Estate planning needs holistic approach

A holistic approach to estate planning for blended families is needed as mistakes could cause irreparable damage to finances and family relationships, according to Stanford Brown.

The private wealth firm’s adviser Kirsten Lynn said while tax effectiveness and asset protection was important, so too were legacy and the preservation of family bonds.

Lynn said six planning mistakes that blended families needed to avoid were:

  • Expecting a single solution;
  • Not asking about beneficiaries’ hopes and expectations;
  • Focusing only on what happened after death;
  • Intermingling family finances;
  • Tying beneficiaries together financially; and
  • Assuming the family would never be blended.

“There is no one single solution. Blended families and their advisers will generally settle on a strategy in line with the competing responsibilities and goals, and the emotional and financial trade-offs,” she said.

Lynn noted that thinking about transferring wealth before death could open up planning opportunities such as providing help to a child when it was most needed, making a philanthropic gift when you see the impact, or undertaking lifetime restructures of an asset base.

On avoiding intermingling family finances, Lynn said that it was important to keep in mind the accumulated wealth of couples that had more than one family when they managed their joint finances.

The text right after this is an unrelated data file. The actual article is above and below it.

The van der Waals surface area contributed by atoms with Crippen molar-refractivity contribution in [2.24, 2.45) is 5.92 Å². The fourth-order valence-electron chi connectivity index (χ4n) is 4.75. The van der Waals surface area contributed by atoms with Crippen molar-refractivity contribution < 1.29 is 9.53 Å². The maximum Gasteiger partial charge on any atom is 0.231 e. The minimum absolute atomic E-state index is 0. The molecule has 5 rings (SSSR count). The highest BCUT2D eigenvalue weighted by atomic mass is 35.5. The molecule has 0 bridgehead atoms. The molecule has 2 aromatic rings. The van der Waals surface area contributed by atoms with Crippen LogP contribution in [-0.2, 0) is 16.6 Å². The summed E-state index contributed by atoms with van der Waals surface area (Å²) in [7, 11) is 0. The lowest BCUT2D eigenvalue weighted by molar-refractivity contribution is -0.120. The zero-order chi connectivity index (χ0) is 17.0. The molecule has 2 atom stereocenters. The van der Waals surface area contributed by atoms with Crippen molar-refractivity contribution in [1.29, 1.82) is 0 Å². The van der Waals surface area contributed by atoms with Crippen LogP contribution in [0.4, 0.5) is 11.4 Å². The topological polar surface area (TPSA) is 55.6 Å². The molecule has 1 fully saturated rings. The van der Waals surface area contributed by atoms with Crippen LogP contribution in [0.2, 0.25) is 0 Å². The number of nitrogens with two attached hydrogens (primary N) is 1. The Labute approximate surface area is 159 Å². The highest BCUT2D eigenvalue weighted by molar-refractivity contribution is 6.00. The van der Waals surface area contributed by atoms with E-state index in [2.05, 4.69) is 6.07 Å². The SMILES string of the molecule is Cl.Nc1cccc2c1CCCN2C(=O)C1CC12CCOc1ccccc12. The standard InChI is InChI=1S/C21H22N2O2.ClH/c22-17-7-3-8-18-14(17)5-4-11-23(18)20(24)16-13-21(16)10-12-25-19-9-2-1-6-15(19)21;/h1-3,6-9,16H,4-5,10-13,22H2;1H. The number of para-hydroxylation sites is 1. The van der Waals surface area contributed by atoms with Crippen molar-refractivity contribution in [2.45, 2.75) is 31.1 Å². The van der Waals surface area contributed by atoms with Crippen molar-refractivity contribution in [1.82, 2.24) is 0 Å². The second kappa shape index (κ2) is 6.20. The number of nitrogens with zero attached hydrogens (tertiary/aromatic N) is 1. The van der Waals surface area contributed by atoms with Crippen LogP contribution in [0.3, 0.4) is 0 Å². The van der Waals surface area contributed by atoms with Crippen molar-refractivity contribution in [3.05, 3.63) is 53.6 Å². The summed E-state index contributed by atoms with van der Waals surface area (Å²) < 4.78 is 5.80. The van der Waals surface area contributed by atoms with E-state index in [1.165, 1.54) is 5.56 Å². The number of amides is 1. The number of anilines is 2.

“It’s worth getting advice about how your decisions now affect your plans later on. It isimportant to take the time to plan before you sell your home or help your partner renovatetheir house, or before you buy a home as joint tenants,” she said.

Lynn said estate planning was about protecting loved ones if anything happened and protecting wealth a couple had built together to benefit their children.

“Ultimately, how you plan for the transfer of your family wealth can help to preserve orcontribute to damaging relationships in your family,” she said.

 

“You should consider whether your financial and estate planning recognises your values,your family dynamics, and the goals and interests of the parties involved.”




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